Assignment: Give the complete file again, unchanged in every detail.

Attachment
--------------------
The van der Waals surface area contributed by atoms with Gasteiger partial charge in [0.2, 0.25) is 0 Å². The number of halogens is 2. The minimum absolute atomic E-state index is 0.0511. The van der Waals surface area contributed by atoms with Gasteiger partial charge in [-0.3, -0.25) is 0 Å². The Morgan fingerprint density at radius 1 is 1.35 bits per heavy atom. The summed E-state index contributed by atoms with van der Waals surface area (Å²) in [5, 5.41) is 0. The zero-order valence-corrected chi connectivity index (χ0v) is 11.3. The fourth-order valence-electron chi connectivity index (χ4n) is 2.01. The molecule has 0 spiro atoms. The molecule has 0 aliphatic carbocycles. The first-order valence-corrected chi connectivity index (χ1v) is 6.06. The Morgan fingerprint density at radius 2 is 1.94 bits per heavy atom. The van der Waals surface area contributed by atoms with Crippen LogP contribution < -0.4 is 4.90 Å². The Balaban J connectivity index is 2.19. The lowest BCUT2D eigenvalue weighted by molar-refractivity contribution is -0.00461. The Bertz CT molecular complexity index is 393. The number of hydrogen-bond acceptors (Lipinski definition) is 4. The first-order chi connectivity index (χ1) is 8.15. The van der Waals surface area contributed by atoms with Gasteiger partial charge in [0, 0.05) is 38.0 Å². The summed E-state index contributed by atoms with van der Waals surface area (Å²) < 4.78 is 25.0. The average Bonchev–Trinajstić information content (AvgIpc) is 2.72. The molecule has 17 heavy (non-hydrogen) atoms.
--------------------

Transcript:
The van der Waals surface area contributed by atoms with Gasteiger partial charge in [0.2, 0.25) is 0 Å². The number of halogens is 2. The minimum absolute atomic E-state index is 0.0511. The van der Waals surface area contributed by atoms with Gasteiger partial charge in [-0.3, -0.25) is 0 Å². The Morgan fingerprint density at radius 1 is 1.35 bits per heavy atom. The summed E-state index contributed by atoms with van der Waals surface area (Å²) in [5, 5.41) is 0. The zero-order valence-corrected chi connectivity index (χ0v) is 11.3. The fourth-order valence-electron chi connectivity index (χ4n) is 2.01. The molecule has 0 spiro atoms. The molecule has 0 aliphatic carbocycles. The first-order valence-corrected chi connectivity index (χ1v) is 6.06. The Morgan fingerprint density at radius 2 is 1.94 bits per heavy atom. The van der Waals surface area contributed by atoms with Crippen LogP contribution < -0.4 is 4.90 Å². The Balaban J connectivity index is 2.19. The lowest BCUT2D eigenvalue weighted by molar-refractivity contribution is -0.00461. The Bertz CT molecular complexity index is 393. The number of hydrogen-bond acceptors (Lipinski definition) is 4. The first-order chi connectivity index (χ1) is 8.15. The van der Waals surface area contributed by atoms with Gasteiger partial charge in [0, 0.05) is 38.0 Å². The summed E-state index contributed by atoms with van der Waals surface area (Å²) < 4.78 is 25.0. The average Bonchev–Trinajstić information content (AvgIpc) is 2.72. The molecule has 17 heavy (non-hydrogen) atoms.